Even more importantly, the successful use of the model forced planners to look at the basin as a whole and move beyond the thinking that had resulted in ineffective local approaches that had hindered flood control efforts in the 1920s and ‘30s.
From Places Journal: “For two decades, Reybold’s model was the tool used to extend this line of thinking throughout the Mississippi River Basin, determining flood control strategies from Montana to Louisiana. From 1949 to 1971, engineers completed 79 simulation packages at the basin model, with most requiring a minimum of two weeks and some as long as eight weeks. The tests ranged from altering the course of the river to spot-raising levee heights in vulnerable locations. The Basin Model Testing Record reads like a battle transcript. In February 1962, a series of hypothetical floods was introduced to the Ohio River. In 1967, the effects of roadway construction on the flow of the Mississippi River were tested in Lake County, Tennessee. In 1969, various channel alignments were examined in Baton Rouge, Louisiana, and basin-wide tests were conducted to verify the holding capacities of floodways and reservoirs throughout the lower basin.”
However, the computer age was coming to river basin modeling. The Corps’ Hydrologic Engineering Center had developed a river hydraulics software package in 1971. A study was set up to compare results of the two competing methodologies. The computer won and the physical model was used only sporadically after that.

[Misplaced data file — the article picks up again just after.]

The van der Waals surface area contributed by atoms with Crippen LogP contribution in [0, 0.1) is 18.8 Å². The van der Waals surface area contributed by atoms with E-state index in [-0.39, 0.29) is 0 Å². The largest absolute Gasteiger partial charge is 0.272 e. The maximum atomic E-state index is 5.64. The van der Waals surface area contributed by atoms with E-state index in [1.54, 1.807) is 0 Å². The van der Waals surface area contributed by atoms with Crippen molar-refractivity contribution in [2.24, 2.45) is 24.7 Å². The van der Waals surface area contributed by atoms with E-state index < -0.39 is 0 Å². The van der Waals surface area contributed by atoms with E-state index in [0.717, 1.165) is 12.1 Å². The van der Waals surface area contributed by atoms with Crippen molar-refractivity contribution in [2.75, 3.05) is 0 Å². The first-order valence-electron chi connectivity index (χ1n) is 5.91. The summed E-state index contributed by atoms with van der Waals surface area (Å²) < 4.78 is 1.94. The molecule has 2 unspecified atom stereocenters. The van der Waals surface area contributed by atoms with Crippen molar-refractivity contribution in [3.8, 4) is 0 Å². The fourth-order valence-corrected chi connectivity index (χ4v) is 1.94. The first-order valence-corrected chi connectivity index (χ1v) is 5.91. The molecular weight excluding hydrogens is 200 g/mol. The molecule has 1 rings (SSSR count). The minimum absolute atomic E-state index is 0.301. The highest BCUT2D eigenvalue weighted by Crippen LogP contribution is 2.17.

By the early 1990s the Corps had abandoned it completely and it was turned over to the City of Jackson, which formed a park around it. What’s left of the 200-acre model is now behind a fence in the middle of Buddy Butts Park.
The park isn’t all that easy to find. It’s on the western fringe of Jackson, almost in
neighboring Clinton. The actual street address, 6180 McRaven Road according to the town’s website, isn’t at the park entrance. When I got to the eastern end of McRaven, I turned around and slowly made my way back west on the badly pot-holed road and finally spotted the entrance, set back off the north side of the road.
There, along with a driving range, soccer fields, a small cart track, a model airplane landing strip, mountain bike trail and disc golf course, is the river model. There is no sign saying what it is. If you know what you’re looking for you will find it, behind a fence that encircles a huge wooded area in the middle of the maintained area of the park.
What was once a unique and successful water flow testing model and tourist attraction (tours at 10 and 2) and named in 1993 as a Mississippi Landmark was declared in 2011 one of Mississippi’s 10 most endangered historic places.
Today, any reasonable person would just call it an overgrown, vandalized eyesore, albeit a barely visible one.